06 August 2010 13:20 [Source: ICIS news]
LONDON (ICIS)--A raft of unplanned cracker problems recently has tightened the European ethylene (C2) market, leading to firmer spot prices and helping to counteract some of the unexpected length that was being seen in the propylene (C3) market, sources said on Friday.
Production issues over the past couple of weeks at a number of crackers, as well as some impact from high summer temperatures, has prevented the necessary preparations for scheduled maintenance work to be carried out, sources said.
Both ethylene and propylene demand had remained healthy, with little to no seasonal dip seen. Ethylene supply was tight and demand for incremental tonnes had increased.
Most sellers said that they were unable to accommodate the many requests for volume in terms of physical sales, while others said that imbalances in players’ systems were for the most part being managed through time-swaps where possible.
Deep-sea ethylene, which had been weighing on the coastal sector since June, was now less of an option, some traders said, since availability had been reduced and tight shipping space had increased freight rates.
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Spot prompt ethylene prices were assessed around the August contract value – €940/tonne ($1,237/tonne) FD (free delivered) NWE (northwest
Deep-sea tonnes were pegged at around $1,000/tonne CIF (cost, insurance freight) NWE. Import prices had reached the low $900s/tonne.
Propylene had been lengthening more than expected in June and July, primarily because of unplanned derivative production issues, notably on polypropylene (PP).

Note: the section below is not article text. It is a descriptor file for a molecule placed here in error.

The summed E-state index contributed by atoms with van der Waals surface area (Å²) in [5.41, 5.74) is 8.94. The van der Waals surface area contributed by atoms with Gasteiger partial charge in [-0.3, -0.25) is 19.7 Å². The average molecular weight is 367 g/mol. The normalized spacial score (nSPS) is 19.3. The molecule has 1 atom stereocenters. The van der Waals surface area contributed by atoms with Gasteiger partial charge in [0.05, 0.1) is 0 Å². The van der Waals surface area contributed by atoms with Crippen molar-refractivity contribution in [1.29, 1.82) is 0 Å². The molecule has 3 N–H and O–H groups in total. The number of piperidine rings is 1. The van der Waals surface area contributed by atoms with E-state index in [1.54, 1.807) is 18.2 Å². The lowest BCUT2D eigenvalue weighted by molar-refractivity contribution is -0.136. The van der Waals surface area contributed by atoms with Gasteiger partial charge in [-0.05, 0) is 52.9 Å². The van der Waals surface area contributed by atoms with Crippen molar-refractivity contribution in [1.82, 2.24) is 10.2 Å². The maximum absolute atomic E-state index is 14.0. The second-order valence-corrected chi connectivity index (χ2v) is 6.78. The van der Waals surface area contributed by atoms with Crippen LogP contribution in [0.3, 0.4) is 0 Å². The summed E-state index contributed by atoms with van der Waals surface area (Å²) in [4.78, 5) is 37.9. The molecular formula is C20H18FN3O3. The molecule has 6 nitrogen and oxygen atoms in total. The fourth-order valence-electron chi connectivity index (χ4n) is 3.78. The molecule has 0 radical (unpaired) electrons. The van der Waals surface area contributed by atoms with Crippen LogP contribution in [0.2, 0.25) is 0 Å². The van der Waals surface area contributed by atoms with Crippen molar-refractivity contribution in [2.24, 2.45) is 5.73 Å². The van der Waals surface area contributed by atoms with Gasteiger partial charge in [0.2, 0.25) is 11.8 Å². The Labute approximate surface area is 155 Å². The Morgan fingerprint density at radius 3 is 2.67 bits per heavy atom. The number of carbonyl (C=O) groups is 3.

In addition, usually for the summer period, cracker operators had been favouring naphtha as a feedstock because of high liquefied petroleum gas (LPG) prices. Naphtha feedstock produces a greater proportion of propylene and C4s than LPG.
However, the recent and ongoing cracker issues had helped to absorb some of the surplus created by the PP outages, with the result that market players were now describing a more balanced outlook and, in some cases, slightly firmer spot pricing.
“It’s more or less balanced,” said a key propylene producer. “[Spot] prices have picked off the bottom.”
Spot polymer-grade prices at the coast sunk to the low-to-mid-€800s/tonne CIF NWE amid comments from the trade that certain European producers would soon be entertaining thoughts of exporting in order to relieve the pressure on inventories.
However, export prices pegged in the very low €700s/tonne FOB (free on board) were deemed unworkable and unnecessary since no supplier was that desperate to remove tonnes.
“I wouldn’t be surprised if September would be on the short side,” said a trader, alluding to the fact that derivative problems – particularly the PP issue at
“Derivative issues are not as bad anymore,” said the trader, who added: “I think the gap [between] spot and contract price will narrow significantly going forward.”
Sources said that polymer-grade propylene prices at the coast were at, or close to, €900/tonne CIF NWE.
“I don’t think anyone would now sell below €900/tonne,” said the producer.
Recent cracker problems included the unplanned outage at Repsol’s cracker at Sines,
Upcoming scheduled maintenance work was due to get under way at crackers in
The ethylene and propylene contracts for August both settled at €940/tonne FD NWE, down by €18/tonne and €38/tonne from July, respectively.
($1 = €0.76)
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